Dave has to fight a fire with shell scripts when he migrates his ten-year-old Web site onto a new content management system!
I know, I'm in the middle of a series of columns about how to work with ImageMagick on the command line, but when other things arise, well, I imagine that a lot of you are somehow involved in the management of servers or systems, so you all understand firefighting.
Of course, this means you all also understand the negative feedback loop that is an intrinsic part of system administration and IT management. I mean, people don't call you and the CEO doesn't send a memo saying, “system worked all day, printer even printed. Thanks!”
Nope, it's when things go wrong that you hear about them, and that propensity to ignore the good and have to deal with the bad when it crops up is not only a characteristic of being in corporate IT, it's just as true if you're running your own system—which is how it jumped out of the pond and bit me this month.
It all started ten years ago with my Ask Dave Taylor site. You've probably bumped into it (www.AskDaveTaylor.com), as it's been around for more than a decade and served helpful tutorial information for tens of millions of visitors in that period.
Ten years ago, the choice of Movable Type as my blogging platform made total sense and was a smart alternative to the raw, unfinished WordPress platform with its never-ending parade of hacks and problems. As every corporate IT person knows, however, sometimes you get locked in to the wrong platform and are then stuck, with the work required to migrate becoming greater and greater each month nothing happens.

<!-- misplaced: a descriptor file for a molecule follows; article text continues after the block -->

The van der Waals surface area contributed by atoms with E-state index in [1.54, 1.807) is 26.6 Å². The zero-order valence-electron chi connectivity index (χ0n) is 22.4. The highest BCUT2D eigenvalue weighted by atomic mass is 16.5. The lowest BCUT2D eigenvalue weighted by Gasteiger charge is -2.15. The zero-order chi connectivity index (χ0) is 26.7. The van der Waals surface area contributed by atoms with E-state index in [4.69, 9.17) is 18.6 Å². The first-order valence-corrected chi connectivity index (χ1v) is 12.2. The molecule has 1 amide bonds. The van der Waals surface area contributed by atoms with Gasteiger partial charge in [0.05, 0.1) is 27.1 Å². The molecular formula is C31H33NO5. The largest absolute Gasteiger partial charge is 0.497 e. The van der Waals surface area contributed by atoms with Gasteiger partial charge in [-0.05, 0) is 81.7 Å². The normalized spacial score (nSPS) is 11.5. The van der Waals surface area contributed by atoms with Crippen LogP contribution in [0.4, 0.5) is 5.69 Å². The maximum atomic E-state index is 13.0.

For the site's tenth anniversary, therefore, it was time. I had to bite the bullet and migrate all 3,800 articles and 56,000 comments from Movable Type to WordPress, because yes, WordPress won and is clearly the industry standard for content management systems today.
The task was daunting, not just because of the size of the import (it required the consulting team rewriting the standard import tool to work with that many articles and comments), but because the naming scheme changed. On Movable Type, I'd always had it set to convert the article's name into a URL like this:
Name: Getting Started with Pinterest
That was easy and straightforward, but on WordPress, URLs have dashes, not underscores, and, more important, they don't end with .html because they're generated dynamically as needed. This means the default URL for the new WordPress site would look like this:
New URL: /getting-started-with-pinterest/
URLs can be mapped upon import so that the default dashes become underscores, but it was the suffix that posed a problem, and post-import there were 3,800 URLs that were broken because every single link to xx_xx.html failed.
Ah! A 301 redirect! Yes, but thousands of redirects slow down the server for everyone, so a rewrite rule is better. Within Apache, you can specify “if you see a URL of the form xx_xx.html, rewrite it to 'xx_xx' and try again”, a darn handy capability.
But life is never that easy, because although this rewrite will work for 95% of the URLs on the old site, there were some that just ended up with a different URL because I'd monkeyed with things somewhere along the way. Yeah, there's always something.
For example, the old site URL /schedule_facebook_photo_upload_fan_page.html is now on the server with the URL /schedule-a-facebook-photo-upload-to-my-fan-page/.
That's helpful, right? (Sigh.)
These all can be handled with a 301 redirect, but the question is, out of almost 4,000 article URLs on the old site, which ones don't actually successfully map with the rewrite rule (.html to a trailing slash) to a page on the new server?